Far from complacent, and only 17 years old when he backstopped the Roughriders to the Clark Cup, Stalock was named the Clark Cup Most Valuable Player after winning 7 of his 9 starts and compiling a .950 save percentage and 1.44 goals-against average in 582 minutes of playoff action.

So vital to Cedar Rapids’ playoff success, Stalock was not even Roughriders property after the 2004 USHL Draft. Stalock was originally drafted by the Sioux Falls Stampede in the second round of the USHL Draft with the 14th overall pick. The Stampede retained four goalies after their tryout camp, which concerned Stalock. If Stalock was going to lose his high school eligibility his senior year, he wanted to go to a team that he was far more confident would retain him, so Stalock asked Sioux Falls to trade him.

Carlson, who is also Cedar Rapids’ general manager, moved and made the trade.

“We’d watched him play high school hockey, and when he became available, we decided to make the trade, and fortunately things worked out,” Carlson said.

Carlson liked Stalock’s competitiveness and charisma, saying, “When I watched him play prior to coming into our league, I loved the fire that he had, the charisma that he had.

“There was something there that made you want to coach him.”

McAlpine already knew from two years of experience that Carlson’s hunch about Stalock was correct.

“Alex was very easy to coach and he always wanted to do the extra work that you needed to do to make yourself a better goalie,” McAlpine said. “If you did a number of shooting drills, he’d always want to do two or three more.

“Some goalies don’t want to work that hard, but Alex would never shy away from that (work).”

Before Carlson had the chance to coach Stalock, Lagoo had also already coached him for two seasons. Lagoo, entering his ninth season coaching South St. Paul’s high school team, said Stalock played “a style I’ve never seen before from a high school kid.”

“He’s definitely a very athletic goalie, butterfly style, very aggressive, and likes to move the puck and headman it up the ice,” Lagoo said. “There haven’t been too many Minnesota high school goalies who could do that.”

Stalock moved the puck so well that he picked up 8 assists in 31 games, more than some of the Packers defensemen. Lagoo figures that nearly half of Stalock’s assists were passes up to his brother Nick, a senior at South St. Paul at the time who now plays NCAA DIII hockey for St. Olaf in the Minnesota Intercollegiate Athletic Conference.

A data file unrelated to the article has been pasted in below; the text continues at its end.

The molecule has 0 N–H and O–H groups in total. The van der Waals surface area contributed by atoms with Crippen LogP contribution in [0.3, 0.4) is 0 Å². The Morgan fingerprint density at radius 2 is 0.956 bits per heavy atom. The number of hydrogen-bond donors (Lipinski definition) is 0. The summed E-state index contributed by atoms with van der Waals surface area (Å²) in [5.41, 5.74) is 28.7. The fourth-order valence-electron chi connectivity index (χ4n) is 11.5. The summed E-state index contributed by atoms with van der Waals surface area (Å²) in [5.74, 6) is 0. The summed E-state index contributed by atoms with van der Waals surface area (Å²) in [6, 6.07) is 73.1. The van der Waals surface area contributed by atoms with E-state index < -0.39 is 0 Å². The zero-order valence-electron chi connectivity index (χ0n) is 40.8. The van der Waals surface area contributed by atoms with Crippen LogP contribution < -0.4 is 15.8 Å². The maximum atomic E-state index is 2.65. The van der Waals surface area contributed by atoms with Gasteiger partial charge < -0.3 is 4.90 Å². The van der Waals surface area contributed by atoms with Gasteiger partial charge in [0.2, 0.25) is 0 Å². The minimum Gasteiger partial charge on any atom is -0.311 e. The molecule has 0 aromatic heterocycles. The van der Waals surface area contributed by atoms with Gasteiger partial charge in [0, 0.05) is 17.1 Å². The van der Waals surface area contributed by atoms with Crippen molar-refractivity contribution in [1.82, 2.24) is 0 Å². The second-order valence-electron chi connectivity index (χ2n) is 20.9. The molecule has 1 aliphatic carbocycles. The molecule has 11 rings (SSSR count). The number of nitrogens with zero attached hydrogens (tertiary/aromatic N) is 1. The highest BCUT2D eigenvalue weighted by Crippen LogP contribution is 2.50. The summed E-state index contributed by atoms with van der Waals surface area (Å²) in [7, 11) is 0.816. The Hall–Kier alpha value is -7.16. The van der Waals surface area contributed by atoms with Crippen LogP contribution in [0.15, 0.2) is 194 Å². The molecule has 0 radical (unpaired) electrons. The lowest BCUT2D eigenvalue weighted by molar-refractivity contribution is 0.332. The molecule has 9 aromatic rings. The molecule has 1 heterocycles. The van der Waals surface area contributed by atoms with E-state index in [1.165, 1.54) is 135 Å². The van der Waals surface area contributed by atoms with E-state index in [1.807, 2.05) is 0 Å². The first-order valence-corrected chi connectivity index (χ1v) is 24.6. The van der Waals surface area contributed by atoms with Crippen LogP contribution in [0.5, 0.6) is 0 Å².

Having Nick as a brother gave Alex a bit of a head start at each level from mites through high school before playing together at each level.

“We grew up playing on youth teams together, we each got a year together,” Stalock said. “It was kind of nice playing with him and watching him at the next step to see what it was going to be like.”

After Nick graduated high school, Alex considered his options and resolved to play junior hockey. Looking back on the decision, Stalock said, “I think it was time to move on and just realize that if I wanted to move on as a goalie and mature and make the next step, I needed to move on and move away from home and learn what it’s going to take to make the next step.”

Stalock’s decision to forego his senior season of high school hockey gave Lagoo mixed emotions.

“It was bittersweet,” Lagoo said. “It’s great to see a player have an opportunity to move on and develop his skills, but on the same side, with a little selfishness, we were hoping he’d return to South St. Paul.

McAlpine felt the same way as Lagoo.

“As a high school coach, you’d like to see him finish out his high school career,” McAlpine said.

“On the other hand, which is more beneficial for him?” McAlpine asked rhetorically. “Playing junior, where he’s going to face better competition, quality of players, and quality of shots.”

“You hated to see him go, but I was firmly convinced that he was going to do well if he did go,” McAlpine said.

Obviously, Stalock did go, but the loss of Stalock to the USHL was a loss to more than just the players and the coaches at South St. Paul.

“It would have been fun for the fans, and a lot of people were hoping to see him come back because he was so exciting in net, probably the most exciting goalie South St. Paul has ever had,” Lagoo said.